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Thursday, 28 June 2001
Page: 28813

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Mr BRUCE SCOTT (Minister for Veterans' Affairs and Minister Assisting the Minister for Defence) (9:31 AM) — I» «move» :

That the bill «be» «now» «read» «a» «second» «time .

Since taking office, this government has given a high priority to providing appropriate recognition for the service and sacrifice of veterans and addressing anomalies that have deprived some members of the veteran community of their rightful entitlements. With its latest budget, the government has again demonstrated its commitment to the veteran community, with initiatives to benefit former prisoners of war held by Japan; war widows who lost their pensions upon remarriage and Commonwealth and allied veterans who served alongside Australians during the two world wars. This bill will give effect to key initiatives in the Veterans' Affairs budget. It will amend the Veterans' Entitlements Act 1986 to restore entitlements to war widows who remarried before 1984 and had their pensions cancelled.

The war widow's pension was established to compensate Australian women whose husbands died on active duty or from war-caused injuries or illness following their return from service. However, if they chose to remarry, they were no longer entitled to that compensation. The introduction of the Veterans' Entitlements Act in 1986 recognised the unfairness of this situation and ensured that war widows who remarried in the future would keep their entitlements. However, the decision to limit the change to widows who remarried after May 1984 has meant that for almost two decades there have been two classes of war widows. These amendments will ensure that widows whose partners have died for their country will be treated equally under the repatriation system.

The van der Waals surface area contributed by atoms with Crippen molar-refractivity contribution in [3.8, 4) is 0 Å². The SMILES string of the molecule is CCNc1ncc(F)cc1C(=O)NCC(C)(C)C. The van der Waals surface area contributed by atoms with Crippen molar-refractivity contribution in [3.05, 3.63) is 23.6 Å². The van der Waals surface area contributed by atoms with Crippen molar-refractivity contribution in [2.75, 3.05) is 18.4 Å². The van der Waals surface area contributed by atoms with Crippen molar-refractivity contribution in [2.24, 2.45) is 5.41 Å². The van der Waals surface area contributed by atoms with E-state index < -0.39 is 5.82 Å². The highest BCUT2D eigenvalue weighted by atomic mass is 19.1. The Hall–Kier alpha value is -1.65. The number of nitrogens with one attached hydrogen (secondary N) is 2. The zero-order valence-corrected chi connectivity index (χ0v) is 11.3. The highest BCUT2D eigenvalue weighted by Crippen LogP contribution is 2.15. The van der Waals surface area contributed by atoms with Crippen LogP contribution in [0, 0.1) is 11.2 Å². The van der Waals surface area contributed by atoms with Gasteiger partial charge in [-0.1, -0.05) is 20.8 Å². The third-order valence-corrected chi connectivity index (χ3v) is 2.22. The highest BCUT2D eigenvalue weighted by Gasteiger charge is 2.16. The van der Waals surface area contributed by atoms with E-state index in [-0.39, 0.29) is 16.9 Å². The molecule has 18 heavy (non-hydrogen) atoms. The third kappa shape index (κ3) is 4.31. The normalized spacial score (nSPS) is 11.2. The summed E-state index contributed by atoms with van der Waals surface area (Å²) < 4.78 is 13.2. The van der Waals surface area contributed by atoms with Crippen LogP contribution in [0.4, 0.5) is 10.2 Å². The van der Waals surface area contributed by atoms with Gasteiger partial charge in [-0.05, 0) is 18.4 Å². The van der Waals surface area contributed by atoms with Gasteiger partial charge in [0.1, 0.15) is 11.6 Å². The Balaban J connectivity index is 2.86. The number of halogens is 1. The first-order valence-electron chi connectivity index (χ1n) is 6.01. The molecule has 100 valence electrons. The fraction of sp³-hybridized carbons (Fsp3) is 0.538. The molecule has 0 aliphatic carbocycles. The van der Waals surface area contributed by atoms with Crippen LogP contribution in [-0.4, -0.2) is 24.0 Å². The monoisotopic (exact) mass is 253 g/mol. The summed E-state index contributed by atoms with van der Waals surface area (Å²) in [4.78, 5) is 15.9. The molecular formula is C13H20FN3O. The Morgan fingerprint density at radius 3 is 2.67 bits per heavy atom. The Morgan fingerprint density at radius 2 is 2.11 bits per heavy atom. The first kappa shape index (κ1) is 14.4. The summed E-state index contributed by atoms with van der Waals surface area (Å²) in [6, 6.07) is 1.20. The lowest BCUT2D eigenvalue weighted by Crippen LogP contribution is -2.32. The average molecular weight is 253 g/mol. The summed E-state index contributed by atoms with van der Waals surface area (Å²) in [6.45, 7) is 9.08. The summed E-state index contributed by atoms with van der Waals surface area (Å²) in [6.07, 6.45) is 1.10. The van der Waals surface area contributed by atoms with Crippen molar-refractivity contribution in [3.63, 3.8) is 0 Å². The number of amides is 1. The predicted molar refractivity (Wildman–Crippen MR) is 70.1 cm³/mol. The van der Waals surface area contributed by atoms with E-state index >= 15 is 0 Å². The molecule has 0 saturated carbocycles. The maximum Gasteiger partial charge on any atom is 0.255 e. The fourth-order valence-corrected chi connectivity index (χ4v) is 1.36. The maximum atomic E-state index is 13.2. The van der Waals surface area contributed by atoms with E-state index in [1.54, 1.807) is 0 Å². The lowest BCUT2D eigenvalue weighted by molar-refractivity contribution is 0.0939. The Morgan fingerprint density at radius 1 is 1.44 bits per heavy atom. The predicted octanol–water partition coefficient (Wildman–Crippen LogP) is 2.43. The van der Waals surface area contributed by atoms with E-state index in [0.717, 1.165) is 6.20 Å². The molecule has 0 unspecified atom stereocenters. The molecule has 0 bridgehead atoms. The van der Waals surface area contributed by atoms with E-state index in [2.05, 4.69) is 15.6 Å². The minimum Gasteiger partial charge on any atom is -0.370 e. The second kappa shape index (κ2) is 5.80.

Other amendments will recognise the service of allied veterans who served during World War I and World War II, by granting them eligibility for the Repatriation Pharmaceutical Benefits Scheme. Eligibility will be extended to Commonwealth and allied veterans who are over the age of 70, have qualifying service from either of the world wars and who have been resident in Australia for 10 years or more. Like their Australian comrades, allied veterans of these conflicts have an increasing need for medication as they grow older. This initiative will give them access at concessional rates to the full range of medicines and pharmaceutical items available through the Repatriation Pharmaceutical Benefits Scheme, including a number of items that are not available to the wider community under the Pharmaceutical Benefits Scheme. These newly eligible allied veterans will also be eligible for a pharmaceutical allowance, if they do not already receive it as a service or age pensioner.

Finally, this bill will amend the treatment of superannuation assets for those over 55 years of age but under the pension age. As announced in the budget, the government will not include in the income test for social security pensions any money withdrawn from superannuation assets by this age group. This bill makes similar changes to the income testing of payments under the Veterans' Entitlements Act to ensure that affected members of the veteran community receive fair and consistent treatment. This bill will further advance the interests of the Australian veteran community and provide a stronger and fairer repatriation system.

I commend the bill to the House and I present the explanatory memorandum to this bill.

Debate (on motion by Mr Swan) adjourned.